It’s one thing to practice what you preach but its something else to preach what you practice. Since millennials value authenticity there’s no greater place for them to see what God’s present tense work looks like in the lives of saints than the pulpit. When I was younger I grew frustrated in my walk with Christ because I felt I’d never reach the level of maturity the preachers I listened to had. In many of the few sermons I recall, in each of them was an absence of present tense struggle with sin in the lives of the preachers. The trend I heard in their sermons that related to their struggles with sin mostly were in the past tense. They would share stories of failure before they were in Christ and during their infancy.
What I desired to hear was what their struggle with sin looked like in real time during their current season of life. This desire drove me to be honest when I was given opportunity to exposit. This approach took the older saints in my congregation by surprise because they were used to pastors speaking in past tense, yet for the millennials it drew them to seek ongoing engagement with me, not only after the service was over but also throughout the week. The courage leveraging my heart to be authentic was found through agency of God the Holy Spirit who indwells me (Rom 8:9-13). Spirit-filled living allowed me the boldness to put my life on blast.
Engagement with my millennial members leveraged my heart to desire Spirit-filled living. When I say Spirit-filled I’m speaking of; abiding in constant fellowship with God (John 15:1-11), allowing God’s Word to be the referee of my actions (Col 3:15-17), submitting to God the Holy Spirit’s control (Eph 5:18) so He can bear fruit through me (Gal 5:22-23), and confessing my sins (1 John 1:8-10). When I’m living Spirit-filled, the Lord blesses my time in studying the text I’ll be preaching all the while calibrating my heart to give an honest report to the hearers how my life measured up to the standard of the text.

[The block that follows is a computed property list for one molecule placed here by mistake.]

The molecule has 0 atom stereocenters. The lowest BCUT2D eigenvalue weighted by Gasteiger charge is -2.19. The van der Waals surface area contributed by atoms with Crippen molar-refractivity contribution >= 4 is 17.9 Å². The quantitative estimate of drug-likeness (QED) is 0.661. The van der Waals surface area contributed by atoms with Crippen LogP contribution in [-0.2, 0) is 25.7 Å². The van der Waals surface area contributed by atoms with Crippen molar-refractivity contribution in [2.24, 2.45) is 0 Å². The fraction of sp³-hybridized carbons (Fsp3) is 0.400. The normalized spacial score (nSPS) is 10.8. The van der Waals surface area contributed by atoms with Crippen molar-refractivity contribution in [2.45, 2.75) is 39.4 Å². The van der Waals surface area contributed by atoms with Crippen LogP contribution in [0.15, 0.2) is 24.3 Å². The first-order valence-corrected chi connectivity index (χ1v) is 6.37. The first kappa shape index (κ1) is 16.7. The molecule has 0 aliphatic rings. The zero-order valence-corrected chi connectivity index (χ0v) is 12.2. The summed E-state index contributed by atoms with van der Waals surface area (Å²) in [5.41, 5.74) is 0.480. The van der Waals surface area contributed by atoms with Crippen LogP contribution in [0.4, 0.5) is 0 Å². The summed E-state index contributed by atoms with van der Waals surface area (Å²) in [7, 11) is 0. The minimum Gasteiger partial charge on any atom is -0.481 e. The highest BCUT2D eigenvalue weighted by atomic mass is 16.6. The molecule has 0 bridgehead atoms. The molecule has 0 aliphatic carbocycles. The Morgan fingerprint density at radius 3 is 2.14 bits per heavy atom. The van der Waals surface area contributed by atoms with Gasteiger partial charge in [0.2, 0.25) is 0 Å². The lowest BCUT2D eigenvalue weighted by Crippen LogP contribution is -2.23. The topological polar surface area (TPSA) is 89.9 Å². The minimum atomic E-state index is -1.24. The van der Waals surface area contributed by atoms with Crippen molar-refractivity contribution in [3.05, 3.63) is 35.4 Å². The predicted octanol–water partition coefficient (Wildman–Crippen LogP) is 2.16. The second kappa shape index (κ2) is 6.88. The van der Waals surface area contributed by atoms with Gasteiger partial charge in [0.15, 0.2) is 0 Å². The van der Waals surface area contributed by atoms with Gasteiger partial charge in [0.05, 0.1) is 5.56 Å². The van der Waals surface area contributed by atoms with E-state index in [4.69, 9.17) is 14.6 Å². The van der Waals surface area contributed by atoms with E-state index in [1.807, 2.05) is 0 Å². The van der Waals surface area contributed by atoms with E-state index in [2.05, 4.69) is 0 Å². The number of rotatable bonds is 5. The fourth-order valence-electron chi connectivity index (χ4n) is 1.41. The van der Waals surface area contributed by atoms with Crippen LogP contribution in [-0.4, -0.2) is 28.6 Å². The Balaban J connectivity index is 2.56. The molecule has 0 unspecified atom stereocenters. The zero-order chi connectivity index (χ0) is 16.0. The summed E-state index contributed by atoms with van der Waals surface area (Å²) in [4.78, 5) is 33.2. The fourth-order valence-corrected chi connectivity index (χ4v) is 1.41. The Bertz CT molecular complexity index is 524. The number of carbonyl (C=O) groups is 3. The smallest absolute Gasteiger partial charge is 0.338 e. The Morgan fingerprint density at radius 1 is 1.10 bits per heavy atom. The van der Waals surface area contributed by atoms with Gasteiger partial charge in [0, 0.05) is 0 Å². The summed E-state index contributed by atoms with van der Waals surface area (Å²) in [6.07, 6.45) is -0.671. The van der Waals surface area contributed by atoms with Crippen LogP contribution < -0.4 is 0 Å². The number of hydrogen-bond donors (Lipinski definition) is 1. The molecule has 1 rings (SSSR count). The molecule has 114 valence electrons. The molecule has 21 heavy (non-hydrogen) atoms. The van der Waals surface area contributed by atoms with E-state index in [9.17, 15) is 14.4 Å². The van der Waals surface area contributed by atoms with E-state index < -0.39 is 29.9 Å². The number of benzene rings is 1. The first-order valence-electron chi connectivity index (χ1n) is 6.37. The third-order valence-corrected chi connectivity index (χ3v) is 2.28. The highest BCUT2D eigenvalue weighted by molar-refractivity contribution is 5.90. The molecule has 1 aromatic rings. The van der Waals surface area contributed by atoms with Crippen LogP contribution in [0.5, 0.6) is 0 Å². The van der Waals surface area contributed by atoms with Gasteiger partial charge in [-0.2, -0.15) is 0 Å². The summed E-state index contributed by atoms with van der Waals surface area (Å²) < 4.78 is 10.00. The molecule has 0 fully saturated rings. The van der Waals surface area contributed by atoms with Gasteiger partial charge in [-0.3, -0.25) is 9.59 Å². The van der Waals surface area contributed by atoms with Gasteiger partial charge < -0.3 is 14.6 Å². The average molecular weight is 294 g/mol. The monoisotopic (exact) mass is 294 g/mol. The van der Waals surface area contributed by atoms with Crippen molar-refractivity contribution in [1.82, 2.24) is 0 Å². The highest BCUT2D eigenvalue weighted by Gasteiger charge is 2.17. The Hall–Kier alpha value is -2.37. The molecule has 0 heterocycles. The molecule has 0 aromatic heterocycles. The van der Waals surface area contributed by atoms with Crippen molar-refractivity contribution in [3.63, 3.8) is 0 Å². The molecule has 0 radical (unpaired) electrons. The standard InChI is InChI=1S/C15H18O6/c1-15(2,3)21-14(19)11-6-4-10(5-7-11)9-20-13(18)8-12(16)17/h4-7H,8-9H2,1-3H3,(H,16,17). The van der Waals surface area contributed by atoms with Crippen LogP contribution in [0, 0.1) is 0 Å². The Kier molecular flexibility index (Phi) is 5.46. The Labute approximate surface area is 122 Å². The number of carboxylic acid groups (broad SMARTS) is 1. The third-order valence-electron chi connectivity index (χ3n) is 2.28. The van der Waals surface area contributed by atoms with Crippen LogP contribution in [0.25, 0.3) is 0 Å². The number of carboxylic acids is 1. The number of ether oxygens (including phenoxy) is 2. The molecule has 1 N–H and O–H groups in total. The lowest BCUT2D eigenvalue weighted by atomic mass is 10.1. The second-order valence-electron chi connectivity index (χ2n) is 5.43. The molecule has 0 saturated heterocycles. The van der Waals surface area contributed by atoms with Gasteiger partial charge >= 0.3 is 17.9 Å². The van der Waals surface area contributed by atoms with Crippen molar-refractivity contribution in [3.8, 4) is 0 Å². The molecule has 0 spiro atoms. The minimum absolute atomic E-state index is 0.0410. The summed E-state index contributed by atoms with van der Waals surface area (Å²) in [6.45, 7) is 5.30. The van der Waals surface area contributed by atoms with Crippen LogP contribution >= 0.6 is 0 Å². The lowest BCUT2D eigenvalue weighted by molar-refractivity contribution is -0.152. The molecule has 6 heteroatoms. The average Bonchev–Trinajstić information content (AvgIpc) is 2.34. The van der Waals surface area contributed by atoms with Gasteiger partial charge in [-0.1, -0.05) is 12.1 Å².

The freedom I enjoy in delivering Spirit-filled expository sermons is found by my hiding in the shadow of the cross. I’m prone to declare my present tense deficiencies when I’m resting in the truth of the sufficiency of Christ’s finished work. The gospel reminds me its not my successes or failures that arouses God’s love for me rather, the demonstrated love of God expressed through Jesus taking my place on the cross (Rom 5:8). There’s only room for one person to sit on the throne of our hearts. Through Spirit-filled expository preaching, I’ve learned people refuse to place me, a fallen sinner, in Christ’s place because its through His shed blood alone their sins can be forgiven (Eph 1:7).
As I prepare to relocate my family to Los Angeles to plant a church with a team of like-minded saints, one truth we all have a shared conviction on is the need for expository preaching. Mining out the eternal riches of the text provide the hearers with a clear understanding of God’s heart. The greatest joys I’ve encountered in this life is seeing people have ah-ha moments when they hear the preached Word and God the Holy Spirit provides them with illumination. These ah-ha moments, when followed up with ongoing fellowship provide environments conducive for spiritual maturity. Spiritual maturity then is the tangible evidence of effective disciple-making.
 Holodny, Elena, “Here’s how Goldman Sachs defines ‘millennials’, Business Insider; http://www.businessinsider.com/goldman-sachs-defines-millennials-2015-5, accessed on May 11, 2015
 Lilley, Sandra, “Millennials: Most Racially Diverse Generation in U.S. History”, NBC News; http://www.nbcnews.com/news/latino/millennials-most-racially-diverse-generation-u-s-history-n46361, accessed on May 11, 2015